The story of how Drum Pan Chicken spread its wings
By Elise Yap
When I was about 10, my cousin Jimmy, who grew up as one of my brothers, and I were tired of being among the few kids taking sandwiches to school for lunch. We wanted to buy patties and sugar buns like other children AND we wanted pocket money. I knew my parents couldn’t afford it so I decided to get creative.
At that time, my mom Gloria owned a family-type bar in Harbour View that did a steady business with Bing Crosby and Nat King Cole playing softly in the background.
One Friday evening, I bought, cut up and seasoned two chickens and made seasoned rice and coleslaw. Bold as brass, without parental permission, Jimmy, who was almost 12, and I took my father’s hibachi to the back of the bar where we grilled and sold dinners to mom’s patrons.
We sold out that Friday and Saturday night and every week after that. People in the neighbourhood and people who frequented the Harbour View Drive-In would smell the meat grilling and come to investigate. Our little business blossomed.
In a few months, my dad had to make us a larger grill – about 72 by 30 inches. It had three sections, one for pork, chicken and steak. Jimmy and I were selling close to 100 dinners Friday and Saturday nights, earning more than some adults.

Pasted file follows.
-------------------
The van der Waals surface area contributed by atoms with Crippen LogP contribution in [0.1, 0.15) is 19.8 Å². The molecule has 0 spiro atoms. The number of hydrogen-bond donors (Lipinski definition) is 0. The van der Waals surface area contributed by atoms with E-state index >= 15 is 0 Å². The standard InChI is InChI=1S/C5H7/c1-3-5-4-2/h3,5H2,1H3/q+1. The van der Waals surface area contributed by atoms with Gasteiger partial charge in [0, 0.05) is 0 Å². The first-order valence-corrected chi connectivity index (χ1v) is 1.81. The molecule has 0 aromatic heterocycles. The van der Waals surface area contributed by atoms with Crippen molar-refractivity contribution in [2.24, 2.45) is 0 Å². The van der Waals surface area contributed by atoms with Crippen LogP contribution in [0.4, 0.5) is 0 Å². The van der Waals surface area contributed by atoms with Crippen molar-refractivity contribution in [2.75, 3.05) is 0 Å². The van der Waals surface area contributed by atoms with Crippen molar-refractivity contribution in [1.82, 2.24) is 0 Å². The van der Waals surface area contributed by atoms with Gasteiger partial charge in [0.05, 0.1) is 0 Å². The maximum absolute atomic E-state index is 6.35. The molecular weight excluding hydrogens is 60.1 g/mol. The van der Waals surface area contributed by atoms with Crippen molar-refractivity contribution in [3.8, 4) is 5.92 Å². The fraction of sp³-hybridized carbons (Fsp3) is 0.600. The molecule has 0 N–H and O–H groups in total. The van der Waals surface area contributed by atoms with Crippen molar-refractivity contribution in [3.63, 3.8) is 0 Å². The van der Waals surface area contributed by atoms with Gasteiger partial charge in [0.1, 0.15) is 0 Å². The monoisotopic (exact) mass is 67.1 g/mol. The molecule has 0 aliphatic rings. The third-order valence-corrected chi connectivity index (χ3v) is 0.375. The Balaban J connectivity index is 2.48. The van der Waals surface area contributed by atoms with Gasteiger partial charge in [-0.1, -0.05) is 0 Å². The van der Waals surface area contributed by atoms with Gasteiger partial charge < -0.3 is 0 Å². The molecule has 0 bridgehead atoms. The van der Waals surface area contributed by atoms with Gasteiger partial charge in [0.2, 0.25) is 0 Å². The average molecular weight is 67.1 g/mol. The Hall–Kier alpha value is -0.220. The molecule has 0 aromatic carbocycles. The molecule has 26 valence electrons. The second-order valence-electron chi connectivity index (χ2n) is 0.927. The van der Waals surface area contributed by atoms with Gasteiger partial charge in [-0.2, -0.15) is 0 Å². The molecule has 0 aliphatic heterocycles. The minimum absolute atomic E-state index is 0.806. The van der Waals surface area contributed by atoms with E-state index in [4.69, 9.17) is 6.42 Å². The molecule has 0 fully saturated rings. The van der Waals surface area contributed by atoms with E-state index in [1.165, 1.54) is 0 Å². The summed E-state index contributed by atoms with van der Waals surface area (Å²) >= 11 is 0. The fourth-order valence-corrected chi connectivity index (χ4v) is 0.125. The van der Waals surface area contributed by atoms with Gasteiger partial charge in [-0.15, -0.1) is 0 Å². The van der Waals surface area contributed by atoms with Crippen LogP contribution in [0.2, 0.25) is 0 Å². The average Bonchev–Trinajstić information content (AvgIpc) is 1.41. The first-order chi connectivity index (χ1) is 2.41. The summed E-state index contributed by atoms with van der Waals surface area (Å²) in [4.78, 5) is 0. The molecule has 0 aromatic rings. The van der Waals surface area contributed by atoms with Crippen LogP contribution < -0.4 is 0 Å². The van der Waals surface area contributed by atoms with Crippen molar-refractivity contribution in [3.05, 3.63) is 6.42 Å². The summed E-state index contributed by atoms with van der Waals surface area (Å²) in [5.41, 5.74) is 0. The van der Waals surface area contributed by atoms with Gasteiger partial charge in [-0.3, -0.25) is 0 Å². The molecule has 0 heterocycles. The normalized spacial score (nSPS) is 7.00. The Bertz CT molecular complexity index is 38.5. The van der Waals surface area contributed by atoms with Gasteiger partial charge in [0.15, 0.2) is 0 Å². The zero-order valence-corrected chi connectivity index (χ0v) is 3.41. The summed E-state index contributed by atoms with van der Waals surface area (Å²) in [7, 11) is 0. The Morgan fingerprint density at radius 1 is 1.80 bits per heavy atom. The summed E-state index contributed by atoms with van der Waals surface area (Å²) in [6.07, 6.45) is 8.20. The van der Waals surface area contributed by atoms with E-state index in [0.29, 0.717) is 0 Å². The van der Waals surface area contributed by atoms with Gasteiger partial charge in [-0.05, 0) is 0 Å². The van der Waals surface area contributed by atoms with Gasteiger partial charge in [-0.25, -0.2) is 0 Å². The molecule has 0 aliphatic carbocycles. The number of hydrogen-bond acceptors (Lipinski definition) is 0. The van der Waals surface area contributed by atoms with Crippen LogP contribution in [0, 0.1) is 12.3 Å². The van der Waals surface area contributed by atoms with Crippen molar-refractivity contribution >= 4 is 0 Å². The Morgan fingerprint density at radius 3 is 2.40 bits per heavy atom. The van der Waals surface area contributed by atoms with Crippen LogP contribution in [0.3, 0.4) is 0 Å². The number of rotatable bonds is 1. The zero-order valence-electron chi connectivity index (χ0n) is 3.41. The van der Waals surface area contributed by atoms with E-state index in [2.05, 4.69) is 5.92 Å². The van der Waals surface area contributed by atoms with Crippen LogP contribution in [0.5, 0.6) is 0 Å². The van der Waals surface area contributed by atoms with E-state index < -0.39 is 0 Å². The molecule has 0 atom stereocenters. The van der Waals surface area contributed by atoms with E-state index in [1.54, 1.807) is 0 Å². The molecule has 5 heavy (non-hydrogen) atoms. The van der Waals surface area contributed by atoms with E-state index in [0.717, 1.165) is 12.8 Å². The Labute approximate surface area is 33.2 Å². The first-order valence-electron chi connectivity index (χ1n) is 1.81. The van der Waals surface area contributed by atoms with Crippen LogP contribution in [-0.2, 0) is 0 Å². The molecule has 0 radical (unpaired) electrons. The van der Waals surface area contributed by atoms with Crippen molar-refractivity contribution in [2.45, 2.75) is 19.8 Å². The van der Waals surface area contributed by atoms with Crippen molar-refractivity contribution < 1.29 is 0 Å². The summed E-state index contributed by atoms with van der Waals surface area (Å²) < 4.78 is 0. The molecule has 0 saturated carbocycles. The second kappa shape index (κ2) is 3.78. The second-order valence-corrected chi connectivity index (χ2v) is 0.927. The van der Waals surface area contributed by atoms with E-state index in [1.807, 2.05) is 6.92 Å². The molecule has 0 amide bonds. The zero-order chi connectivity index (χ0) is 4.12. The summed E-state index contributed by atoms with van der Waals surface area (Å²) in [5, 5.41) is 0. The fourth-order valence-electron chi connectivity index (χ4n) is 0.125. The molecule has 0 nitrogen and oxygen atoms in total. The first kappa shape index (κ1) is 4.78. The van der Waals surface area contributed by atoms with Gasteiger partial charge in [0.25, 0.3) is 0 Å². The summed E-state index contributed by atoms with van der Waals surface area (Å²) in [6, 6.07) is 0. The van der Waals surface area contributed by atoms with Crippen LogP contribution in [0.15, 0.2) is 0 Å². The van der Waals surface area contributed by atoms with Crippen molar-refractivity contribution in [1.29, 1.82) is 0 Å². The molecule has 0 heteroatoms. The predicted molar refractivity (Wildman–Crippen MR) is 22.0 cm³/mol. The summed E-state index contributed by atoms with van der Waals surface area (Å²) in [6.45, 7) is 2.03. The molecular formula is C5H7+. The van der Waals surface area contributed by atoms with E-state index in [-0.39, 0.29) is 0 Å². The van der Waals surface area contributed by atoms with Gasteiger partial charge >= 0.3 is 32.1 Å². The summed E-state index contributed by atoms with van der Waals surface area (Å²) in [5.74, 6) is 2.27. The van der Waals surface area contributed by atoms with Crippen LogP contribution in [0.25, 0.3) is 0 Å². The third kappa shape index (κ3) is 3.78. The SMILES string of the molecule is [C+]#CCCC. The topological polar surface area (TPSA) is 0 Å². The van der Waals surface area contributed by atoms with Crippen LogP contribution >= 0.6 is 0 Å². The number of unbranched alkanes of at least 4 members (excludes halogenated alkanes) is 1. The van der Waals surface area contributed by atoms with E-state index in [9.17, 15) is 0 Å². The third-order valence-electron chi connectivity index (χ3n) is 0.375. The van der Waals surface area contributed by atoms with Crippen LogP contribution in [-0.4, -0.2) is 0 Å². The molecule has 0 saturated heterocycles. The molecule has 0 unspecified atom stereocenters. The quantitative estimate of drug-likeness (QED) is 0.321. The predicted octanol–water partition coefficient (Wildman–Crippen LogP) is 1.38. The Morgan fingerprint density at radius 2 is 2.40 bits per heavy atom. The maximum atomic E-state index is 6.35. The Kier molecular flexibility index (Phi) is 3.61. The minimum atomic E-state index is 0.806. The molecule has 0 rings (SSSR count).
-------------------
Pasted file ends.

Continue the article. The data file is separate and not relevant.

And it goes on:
A year or two after we started, Kam, my mom’s brother and Jimmy’s dad, returned from China with a wife in tow and Jimmy had to go live with them. But I kept going and my dad pitched in to cook. The money contributed to the family’s well-being and I started to save for university.
Daddy got ill a few years later and the prognosis was that he might not survive. I was only 16 but I chose not to return to Campion College for my second year of 6th form because I knew it was up to me to keep the family business running. Having grown up working in all our family businesses from the time I was 7, it seemed the natural thing to do.
My father survived but I had a disastrous falling out with him when I turned 17. I moved out and went to live at a good friend’s family house and shortly after on my own when I got a job as a computer programmer at NCR.
My dad carried on grilling but the trays on the grill that held the charcoal disintegrated from time to time due to the intense heat. The last time they collapsed, he got out his small welding plant and fashioned three drum pan grills (one each for chicken, beef and pork) from 100-gallon oil drums he had in the backyard.
When his health declined and he could no longer stand for long hours in front of the intense heat, he hired a young man called Les to help him cook. Continuing health issues eventually forced my father to quit. That’s when Les, who lived on Whitehall Avenue near Red Hills Road, Kingston, asked his permission to take one of the drum pans home to start his own business.
The rest is history. That area of Kingston became the mecca for “pan chicken”.
Elise Yap is the owner of Blue House Bed and Breakfast in Ocho Rios Jamaica
Photo of Shaggy, the pan chicken man on Red Hills Road, Kingston, by Carlington Wilmot